the whole family, but on opening it, the “ All this is true, very true, my dearest | Doctor found a small envellope, which lie Sir,' said the young man;' but
immediately put into the hands of Clarissa. “ Their conversation was here interrupt. My dear, this is addressed to you. I suped by the arrival of a visitor; the Doctor pose, however, it contains no secret.' sent Sir William to receive him, and con. “ I will make it a secret, however,' said tinued himself his walk in the garden. she, taking the letter, 'in order that your
“ How perverse is human nature,' said curiosity may be sharpened, and that you the excellent man, meditating to himself. may think me of importance.'-Saying this, 'flow strong and uncontroulable are human she consigned the letier to her pocket. passions. Yet not controulable, if the will book, indiferent as to the angry looks of te duly exercised, and operated upon by Sir William. The Doctor now began the the judgment. This young man must be perusal of the packet addressed to all of taken care of. I see that Edward and Cla-them in common. rissa understood bis nature and violence of disposition better than myself.'
“MY DEAR FRIENDS, " Things continued in this manner for
“ St. Peterslurgh, February, 1809. some days longer, till the return of Cla. My patron and myself have at lengtlı sissa. Sir William, during her absence, arrived at Petersburgh; and I am now seatonly cherished still more the violence of ed in a chamber impervious to the outward his passion. Solitude is as dangerous to the air, with double windows, double doors; lover as to the poet. All the passions, con. all these precautions are necessary in this nected with the imagination, are fostered | dreadful climate. The intevsity of the cold by solitude. They plume their wings, and is so excessive, that exposure to the extergather a new strength of pinion. It was nal air in the nianner of Europeans, would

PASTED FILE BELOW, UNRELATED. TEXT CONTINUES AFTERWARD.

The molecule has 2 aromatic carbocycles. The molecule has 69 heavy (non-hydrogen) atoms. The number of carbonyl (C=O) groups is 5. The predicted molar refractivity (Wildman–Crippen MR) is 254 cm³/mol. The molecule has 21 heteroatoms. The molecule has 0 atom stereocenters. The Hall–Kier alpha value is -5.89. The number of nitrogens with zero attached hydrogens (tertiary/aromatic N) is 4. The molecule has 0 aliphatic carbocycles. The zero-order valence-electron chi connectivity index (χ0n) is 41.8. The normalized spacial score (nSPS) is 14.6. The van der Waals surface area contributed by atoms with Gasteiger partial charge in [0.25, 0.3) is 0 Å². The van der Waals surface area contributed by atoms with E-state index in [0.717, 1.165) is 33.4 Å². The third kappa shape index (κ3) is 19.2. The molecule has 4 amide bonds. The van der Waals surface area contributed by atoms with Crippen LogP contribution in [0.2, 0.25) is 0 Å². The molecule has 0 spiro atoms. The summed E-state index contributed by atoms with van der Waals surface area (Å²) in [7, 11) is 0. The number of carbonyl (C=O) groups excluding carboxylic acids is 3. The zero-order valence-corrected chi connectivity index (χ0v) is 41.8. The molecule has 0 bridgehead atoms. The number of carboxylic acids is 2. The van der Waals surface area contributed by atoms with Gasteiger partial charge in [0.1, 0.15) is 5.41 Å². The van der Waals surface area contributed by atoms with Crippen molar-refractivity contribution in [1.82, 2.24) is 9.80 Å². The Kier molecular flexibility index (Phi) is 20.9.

be certain and instant death. Winter liere, future letters shall enter into more parindeed, holds his icy reign. The clouds ticulars. above, however, are still feccy and trans “ The Emperor Alexander, as you may parent, and so far a winter in the extremes perhaps have learned elsewhere, is a of the North has the advantage of an Eng- Prince of a very amiable deameanour; lish winter. In Eugland, you have every but, between friends, he is not very revariety of horrors.-In Russia the winter markable for his abilities. He precipitated months are free from fogs and rain, and if himself into war, contrary to the advice of you are but carefully invested in bear-skins his wisest councellors, and he precipitated and flui-tippets, you may live much more hiinselfout of it, and ran into the contrary comfortably than in England.
extreine, with equal folly, and equal blind“ I never was presented at the English ness to the true interests of his country. Court, and therefore have no idea of what His internal administration, however, is so may be its degree of magnificence. But 1 mild, that his subjects accept his modera have already attended the Earl to the lion in lieu of his more brilliant qualities. Court of the Emperor Alexander, and
“ The Court, however, and in a degree therefore have it in my power to say, that the Kingdom, is governed by the mistress, the magnificence of it exceeded whatever the Princess N--. It is a very false notion, I had conceived in imagination. Foreign | however, that this Princess is bribed over Courts, as I am informed, are conducted to the French party.-She certainly has with more ceremony and imposing spec- connected herself with that party, but the tacle than that of England, and the degree reason and the motive are, because the of humilation to be seen in a Russian Court,|| Empress Queen has embraced the oppo. would certainly not suit a land of freemen. site party. When one party, therefore, This, however, is dispensed with in the takes one side, be the subject matter ever person of the Ambassador and his su so indifferent, is it a rule in Courts, that The rule in this respect is, to require the the opposite party should take the other same homage which the Ambassador side. You see enough of this I should think is accustomed to give to his own Sovereign. in England, to require no further expla
“I have now but a passing opportunity | nation as to its existence in Russia." to inform you of my arrival, but in my
[To be continucd.]
FROM MULEY CID SADI, ONE OF THE SECRETARIES TO HIS EXCELLENCY THE PERSIAR
AMBASSADOR IN LONDON, TO OSMAN CALI BEG HIS FRIEND IN ISPAHAN.